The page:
Canadian Job Postings Through May 1: Holding Steady
Canadian job postings remain 49% below last years trend.
This post is updated as of May 5, reflecting data through May 1. We will be regularly updating this data as we track how COVID-19 impacts the global labour market. This post uses updated methodology from previous posting updates, meaning results may not be directly comparable to previous versions.
Job postings on Indeed Canada held steady last week compared to 2019 for a second consecutive week. After declining precipitously between mid-March and mid-April, the trend in Canadian postings stood at 49% below last year’s level on May 1st, where it’s been since April 19th. The dramatic decline in employer hiring interest since the acceleration of the COVID-19 crisis looks to have plateaued, at least for now.
Helping keep total postings steady has been a modest rebound in new postings that have been on Indeed a week or less. After plunging to 70% below last year’s trend in mid-April, new postings have crept up over the past two weeks, the trend now standing at 53% below 2019 levels. The current pace at which employers are adding new job postings now appears to be sufficient to match the rate at which existing ones are being filled or taken down. However an additional pickup will likely be necessary for a material improvement in the outlook for Canadian job seekers. We’ll be watching closely for signs of further increases as provinces start gradually re-opening their economies.
Postings holding steady across provinces
Job postings have held steady across provinces in recent weeks. Besides P.E.I. (down 3.1 percentage points since April 17), no other province has seen its gap relative to last year move more than two percentage points in either direction since mid-April. Overall, declines have been slightly less in less-populous provinces, while Alberta remains furthest from last year’s trend, where the economy is dealing with both the COVID-19 shock, and knock-on effects from the recent plunge in oil prices.
Personal services among the hardest hit, health care among the least
At the broad sectoral level, job posting trends are tracking below 2019 levels across the entire Canadian economy. With the economy-wide posting trend down 49% from 2019, the sectors doing “relatively well” are ones with gaps down less than 35% from last year’s path. Continuing patterns seen in recent weeks, hiring intentions have held up to a greater degree in areas of the healthcare sector, like personal care and home health, which employs support workers and healthcare aides, as well as in nursing. Job posting trends have also declined less than average in security and public safety (which includes security guards), as well as in software development.
On the flipside, many of the sectors that have seen the largest drop-offs in posting trends are in personal services requiring face-to-face interaction. These include hospitality and tourism, food preparation and service, as well as beauty and wellness (which include massage therapists and hairstylists). With consumer spending down across many areas of the economy, job postings in marketing are also down sharply compared to last year’s trend.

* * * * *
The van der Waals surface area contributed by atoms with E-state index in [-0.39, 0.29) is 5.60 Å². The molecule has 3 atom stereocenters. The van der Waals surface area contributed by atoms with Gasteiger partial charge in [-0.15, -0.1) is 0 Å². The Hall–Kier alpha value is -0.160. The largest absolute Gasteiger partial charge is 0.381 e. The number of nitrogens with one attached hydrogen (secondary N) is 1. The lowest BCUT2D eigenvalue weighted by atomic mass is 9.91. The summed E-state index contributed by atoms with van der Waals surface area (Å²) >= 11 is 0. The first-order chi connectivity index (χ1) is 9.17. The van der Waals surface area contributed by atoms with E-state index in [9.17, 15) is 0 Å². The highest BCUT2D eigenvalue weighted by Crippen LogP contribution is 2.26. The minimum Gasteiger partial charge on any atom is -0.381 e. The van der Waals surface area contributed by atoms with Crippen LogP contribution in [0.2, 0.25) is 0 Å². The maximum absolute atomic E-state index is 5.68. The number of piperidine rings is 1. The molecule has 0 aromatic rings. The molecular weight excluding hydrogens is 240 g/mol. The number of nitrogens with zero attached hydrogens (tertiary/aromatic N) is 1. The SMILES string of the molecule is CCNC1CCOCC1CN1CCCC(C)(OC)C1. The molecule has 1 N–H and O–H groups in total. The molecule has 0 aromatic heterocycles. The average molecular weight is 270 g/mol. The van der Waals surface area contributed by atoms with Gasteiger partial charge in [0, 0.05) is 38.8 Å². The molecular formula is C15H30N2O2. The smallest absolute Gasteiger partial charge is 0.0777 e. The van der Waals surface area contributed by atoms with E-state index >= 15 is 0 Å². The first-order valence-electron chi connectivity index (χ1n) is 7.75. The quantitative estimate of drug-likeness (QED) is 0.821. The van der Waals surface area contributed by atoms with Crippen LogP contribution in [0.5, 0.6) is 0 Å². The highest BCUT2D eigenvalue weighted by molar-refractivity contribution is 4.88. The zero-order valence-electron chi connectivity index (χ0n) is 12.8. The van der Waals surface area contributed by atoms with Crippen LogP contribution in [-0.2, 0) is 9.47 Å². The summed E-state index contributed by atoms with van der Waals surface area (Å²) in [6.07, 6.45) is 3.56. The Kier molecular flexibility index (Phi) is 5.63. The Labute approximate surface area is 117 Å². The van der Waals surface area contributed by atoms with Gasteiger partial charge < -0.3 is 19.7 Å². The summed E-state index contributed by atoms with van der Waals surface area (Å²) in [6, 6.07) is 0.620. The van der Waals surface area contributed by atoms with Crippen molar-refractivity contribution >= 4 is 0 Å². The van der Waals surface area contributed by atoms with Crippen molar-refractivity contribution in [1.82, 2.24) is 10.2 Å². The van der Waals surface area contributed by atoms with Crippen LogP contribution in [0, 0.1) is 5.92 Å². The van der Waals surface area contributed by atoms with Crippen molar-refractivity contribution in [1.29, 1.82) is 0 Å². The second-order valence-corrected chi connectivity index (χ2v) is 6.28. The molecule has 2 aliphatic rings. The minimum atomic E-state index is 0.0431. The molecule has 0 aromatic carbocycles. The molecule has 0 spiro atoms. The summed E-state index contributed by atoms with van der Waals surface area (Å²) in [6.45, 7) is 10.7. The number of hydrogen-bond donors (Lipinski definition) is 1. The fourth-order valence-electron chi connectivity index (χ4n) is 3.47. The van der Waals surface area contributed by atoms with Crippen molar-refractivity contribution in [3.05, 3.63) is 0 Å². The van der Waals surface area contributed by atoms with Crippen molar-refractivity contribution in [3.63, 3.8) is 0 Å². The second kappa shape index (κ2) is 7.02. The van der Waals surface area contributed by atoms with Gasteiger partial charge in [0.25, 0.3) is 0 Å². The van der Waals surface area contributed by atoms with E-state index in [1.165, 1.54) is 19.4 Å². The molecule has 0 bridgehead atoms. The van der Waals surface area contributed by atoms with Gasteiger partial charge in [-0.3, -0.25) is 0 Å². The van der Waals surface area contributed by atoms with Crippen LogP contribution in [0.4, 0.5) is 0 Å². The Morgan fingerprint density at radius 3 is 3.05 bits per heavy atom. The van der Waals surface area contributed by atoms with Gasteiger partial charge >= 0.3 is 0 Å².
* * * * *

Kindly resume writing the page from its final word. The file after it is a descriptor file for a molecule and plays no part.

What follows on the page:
Meanwhile, posting trends have followed a similar path as the overall economy across a range of sectors. Banking and finance, arts and entertainment (which includes artists and designers), and civil engineering. Neither finance nor construction, saw particularly large employment declines in the March Labour Force Survey, suggesting job losses in the April numbers could be broader based than the month prior. Lastly, the posting trend for retail-related positions is down similarly to the national average, likely reflecting sharp declines at non-essential retailers, including at shopping malls, partly offset by demand for grocery store workers.
The public health situation and its economic spillovers continue to change on a daily basis. We’ll be regularly updating this data as conditions evolve.
To measure the trends in job postings, we calculated the 7-day moving average of the number of job postings on Indeed Canada. We index each day’s 7-day moving average to the start of February (Feb 1, 2020 = 100 for 2020 data, and so on).
We report how the trend in job postings this year differs from last year, in order to focus on the recent changes in labor market conditions due to COVID-19. For example: if job postings increased 30% from February 1, 2019, to April 10, 2019, but only 20% from February 1, 2020, to April 10, 2020, then the index would have risen from 100 to 130 in 2019 and 100 to 120 in 2020. The year-to-date trend in job postings would therefore be down 7.7% on April 10 (120 is 7.7% below 130) in 2020 relative to 2019.
For new postings, we calculate a similar metric but the underlying measure is the number of postings that have been on Indeed for seven days or less.
Information based on publicly available information on the Indeed Canada website (and other countries named in the post), limited to Canada, is not a projection of future events, and includes both paid and unpaid job solicitations.
Brendon Bernard is an Economist at the Indeed Hiring Lab, focusing on the Canadian labour market. His research interests include analyzing how detailed trends in the job market fit in with broader developments in the Canadian economy. Brendon was previously an economist with Department of Finance Canada, where he focused on analyzing Canadian financial sector policy and the U.S. economy. He holds a Master’s in Economics from the Vancouver School of Economics at University of British Columbia, as well as a Bachelor of Arts (Honours) from Queen’s University.